Japan Asks U.S. to Suspend Local V-22 Osprey Operations

November 30, 2023 2:54 PM
An CMV-22B Osprey, carrying the U.S. ambassador to Japan, Hon. Rahm Emanuel, Japan Minister of Foreign Affairs, Hayashi Yoshima, Commander, U.S. 7th Fleet, Vice Adm. Karl Thomas, Commander, Navy Region Japan/Commander, U.S. Naval Forces Japan Rear Adm. Carl Lahti, lands on Naval Air Facility (NAF) Atsugi following an official visit, to the Nimitz-class aircraft carrier USS Abraham Lincoln (CVN-72) on April 23, 2022. US Navy Photo

Japan’s government on Thursday called on the U.S. military to suspend MV-22Bs and CV-22Bs Ospreys in operations Japan, save for search-and-rescue missions, following Wednesday’s crash of an Air Force Special Operations CV-22B in the waters off the island of Yakushima.

Local media outlets reported Thursday that Japan’s Defense Minister Minoru Kihara, while briefing the Upper House Foreign Affairs and Defense Committee of Japan’s Parliament, said he had requested Osprey flights be suspended until the U.S. could confirm that the tiltrotor is safe to fly. During the briefing, the committee also was informed that the U.S. had conducted 14 landings and take-offs by Ospreys at Marine Corps Air Station Funtema following the accident.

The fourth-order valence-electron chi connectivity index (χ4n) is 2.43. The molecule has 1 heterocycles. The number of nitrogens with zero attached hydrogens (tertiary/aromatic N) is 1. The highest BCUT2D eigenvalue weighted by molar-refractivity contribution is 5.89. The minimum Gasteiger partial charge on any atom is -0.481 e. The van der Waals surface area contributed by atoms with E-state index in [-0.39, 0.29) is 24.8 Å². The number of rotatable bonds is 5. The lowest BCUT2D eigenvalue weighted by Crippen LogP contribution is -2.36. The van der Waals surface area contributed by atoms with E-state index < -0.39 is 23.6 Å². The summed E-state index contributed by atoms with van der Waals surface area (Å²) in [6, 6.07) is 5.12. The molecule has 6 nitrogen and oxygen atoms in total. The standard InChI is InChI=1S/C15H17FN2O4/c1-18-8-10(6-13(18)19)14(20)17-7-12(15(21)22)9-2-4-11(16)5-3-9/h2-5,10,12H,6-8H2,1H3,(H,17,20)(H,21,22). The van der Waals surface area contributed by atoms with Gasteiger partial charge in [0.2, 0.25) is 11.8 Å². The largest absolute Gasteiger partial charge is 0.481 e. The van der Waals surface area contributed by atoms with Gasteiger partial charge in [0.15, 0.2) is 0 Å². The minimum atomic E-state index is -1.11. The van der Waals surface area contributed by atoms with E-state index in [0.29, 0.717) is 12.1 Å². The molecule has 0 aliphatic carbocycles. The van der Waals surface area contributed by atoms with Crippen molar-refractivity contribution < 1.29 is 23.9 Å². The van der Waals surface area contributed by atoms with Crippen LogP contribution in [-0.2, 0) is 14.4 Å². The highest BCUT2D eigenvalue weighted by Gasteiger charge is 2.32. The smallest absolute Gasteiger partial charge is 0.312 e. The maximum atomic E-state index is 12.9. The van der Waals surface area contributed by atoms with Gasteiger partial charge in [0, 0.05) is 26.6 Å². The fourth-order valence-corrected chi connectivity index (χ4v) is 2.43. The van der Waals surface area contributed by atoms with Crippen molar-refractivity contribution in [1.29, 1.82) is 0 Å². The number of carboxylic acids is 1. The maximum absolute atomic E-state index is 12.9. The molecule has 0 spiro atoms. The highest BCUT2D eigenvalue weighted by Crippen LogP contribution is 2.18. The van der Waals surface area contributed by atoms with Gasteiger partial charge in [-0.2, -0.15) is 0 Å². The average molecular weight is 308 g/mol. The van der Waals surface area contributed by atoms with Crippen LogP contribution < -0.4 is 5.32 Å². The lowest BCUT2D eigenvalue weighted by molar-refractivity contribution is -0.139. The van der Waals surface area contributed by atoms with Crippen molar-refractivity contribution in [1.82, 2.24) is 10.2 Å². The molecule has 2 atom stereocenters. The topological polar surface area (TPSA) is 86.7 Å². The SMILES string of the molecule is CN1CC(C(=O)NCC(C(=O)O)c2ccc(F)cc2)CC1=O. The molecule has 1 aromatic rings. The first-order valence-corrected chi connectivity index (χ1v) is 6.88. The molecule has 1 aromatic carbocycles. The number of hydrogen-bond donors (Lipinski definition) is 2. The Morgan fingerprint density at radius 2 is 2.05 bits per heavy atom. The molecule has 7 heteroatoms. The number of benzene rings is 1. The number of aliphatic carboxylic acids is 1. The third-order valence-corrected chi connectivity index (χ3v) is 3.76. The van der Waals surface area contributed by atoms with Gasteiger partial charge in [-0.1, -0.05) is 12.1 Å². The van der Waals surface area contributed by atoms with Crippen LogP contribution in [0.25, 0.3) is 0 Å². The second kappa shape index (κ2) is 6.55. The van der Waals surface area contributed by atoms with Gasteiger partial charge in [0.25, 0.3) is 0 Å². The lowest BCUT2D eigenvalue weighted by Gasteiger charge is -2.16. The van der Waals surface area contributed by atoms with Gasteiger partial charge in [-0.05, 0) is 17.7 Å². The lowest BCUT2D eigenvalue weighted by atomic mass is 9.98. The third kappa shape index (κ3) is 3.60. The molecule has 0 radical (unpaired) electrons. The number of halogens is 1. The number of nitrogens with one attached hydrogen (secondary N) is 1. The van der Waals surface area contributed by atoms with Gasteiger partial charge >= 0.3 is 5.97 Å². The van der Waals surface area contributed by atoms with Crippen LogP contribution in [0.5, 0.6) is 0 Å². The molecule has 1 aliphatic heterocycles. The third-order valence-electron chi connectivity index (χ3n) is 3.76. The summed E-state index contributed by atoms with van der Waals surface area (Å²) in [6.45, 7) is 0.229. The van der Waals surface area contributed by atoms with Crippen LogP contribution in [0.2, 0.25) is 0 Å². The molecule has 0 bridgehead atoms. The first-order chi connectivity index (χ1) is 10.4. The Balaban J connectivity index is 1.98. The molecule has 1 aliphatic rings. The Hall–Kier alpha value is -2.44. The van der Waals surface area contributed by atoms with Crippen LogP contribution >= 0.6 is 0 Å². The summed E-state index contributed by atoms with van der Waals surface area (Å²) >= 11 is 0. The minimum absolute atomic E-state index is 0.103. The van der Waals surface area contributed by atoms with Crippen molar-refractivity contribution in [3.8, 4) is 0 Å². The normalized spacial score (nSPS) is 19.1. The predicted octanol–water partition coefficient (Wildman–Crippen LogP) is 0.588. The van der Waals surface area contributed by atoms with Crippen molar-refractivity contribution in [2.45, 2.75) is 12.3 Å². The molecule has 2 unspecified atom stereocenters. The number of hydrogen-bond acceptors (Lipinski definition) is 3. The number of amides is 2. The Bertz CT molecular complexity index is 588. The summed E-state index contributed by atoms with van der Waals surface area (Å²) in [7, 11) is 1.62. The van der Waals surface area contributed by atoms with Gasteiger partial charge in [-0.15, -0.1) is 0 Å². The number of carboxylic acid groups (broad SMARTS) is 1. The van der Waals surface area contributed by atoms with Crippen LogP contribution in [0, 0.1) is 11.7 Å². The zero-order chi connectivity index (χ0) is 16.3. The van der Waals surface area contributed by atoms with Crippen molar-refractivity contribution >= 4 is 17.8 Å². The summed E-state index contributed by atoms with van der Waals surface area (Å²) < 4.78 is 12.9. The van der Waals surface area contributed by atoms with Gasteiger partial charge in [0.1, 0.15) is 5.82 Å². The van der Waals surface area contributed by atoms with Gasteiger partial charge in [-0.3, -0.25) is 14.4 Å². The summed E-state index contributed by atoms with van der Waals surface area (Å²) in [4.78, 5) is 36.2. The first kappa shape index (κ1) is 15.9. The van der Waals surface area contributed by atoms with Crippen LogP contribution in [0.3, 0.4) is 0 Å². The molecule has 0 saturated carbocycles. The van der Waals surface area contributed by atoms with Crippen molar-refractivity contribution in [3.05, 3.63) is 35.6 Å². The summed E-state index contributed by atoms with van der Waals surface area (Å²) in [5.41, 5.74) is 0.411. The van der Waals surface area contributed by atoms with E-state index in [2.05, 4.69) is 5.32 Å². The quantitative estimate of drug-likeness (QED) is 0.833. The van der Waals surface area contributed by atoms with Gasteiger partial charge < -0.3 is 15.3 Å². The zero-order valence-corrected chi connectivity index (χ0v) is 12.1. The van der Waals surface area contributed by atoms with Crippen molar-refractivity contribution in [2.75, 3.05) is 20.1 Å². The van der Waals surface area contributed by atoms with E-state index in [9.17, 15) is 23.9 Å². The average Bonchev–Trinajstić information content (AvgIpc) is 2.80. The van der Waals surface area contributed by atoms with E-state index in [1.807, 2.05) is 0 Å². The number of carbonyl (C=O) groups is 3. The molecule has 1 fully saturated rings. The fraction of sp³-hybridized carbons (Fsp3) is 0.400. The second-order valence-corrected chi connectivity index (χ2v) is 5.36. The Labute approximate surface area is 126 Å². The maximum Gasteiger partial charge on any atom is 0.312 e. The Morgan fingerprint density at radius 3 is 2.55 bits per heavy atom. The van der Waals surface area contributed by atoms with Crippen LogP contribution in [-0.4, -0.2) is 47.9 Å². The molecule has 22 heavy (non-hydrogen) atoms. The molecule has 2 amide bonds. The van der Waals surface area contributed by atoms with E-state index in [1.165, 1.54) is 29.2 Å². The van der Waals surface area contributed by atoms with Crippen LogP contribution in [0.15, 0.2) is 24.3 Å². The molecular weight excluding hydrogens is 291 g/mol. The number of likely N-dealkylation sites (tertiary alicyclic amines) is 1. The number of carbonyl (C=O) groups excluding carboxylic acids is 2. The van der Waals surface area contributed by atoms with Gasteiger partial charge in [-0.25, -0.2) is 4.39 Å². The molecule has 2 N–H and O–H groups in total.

Chief Cabinet Hirokazu Matsuno stated in press conferences on Thursday that the Defense Ministry had sent the request to Lt. Gen. Ricky N. Rupp Commander, U.S. Forces Japan (USFJ), and Japan Foreign Minister Yoko Kamikawa conveyed the request to U.S. Ambassador Rahm Emanuel during a meeting on Thursday. The U.S. has not issued a statement regarding the request. Matsuno also confirmed one of the eight personnel on board was found near the crash site but subsequently pronounced dead.

The Japan Ground Self-Defense Force (JGSDF) also grounded its Osprey fleet for the time being, Matsuno said. Japan currently operates 14 Ospreys with three scheduled for delivery to complete an order of 17 aircraft..

According to an Air Force Special Operations Command release issued Wednesday, a 353rd Special Operations Wing CV-22B Osprey with eight airmen on board, from Yokota Air Base, Japan, was involved in a mishap while performing a routine training mission off the shore of Yakushima Island, and search-and-rescue operations are ongoing. No further updates have been issued by the U.S. as of press time. Six CV-22s, including the aircraft that crashed, are stationed at Yokota, and the Marine Corps regularly operates its MV-22Bs around Japan. Also operating around the region is a CMV-22B detachment from Fleet Logistics Multi-Mission Squadron (VRM) 30, embarked on carrier USS Carl Vinson (CVN-70).

The presence and operations of both U.S. and Japanese Ospreys in Japan has been a source of protests from a number of Japanese politicians and citizens, particularly around Okinawa, over concerns about the aircraft’s safety record. On Thursday, Okinawa Governor Denny Tamaki, who opposes the U.S presence on Okinawa, called for an immediate halt to Osprey flights at Futenma, citing the danger of flights over residential areas.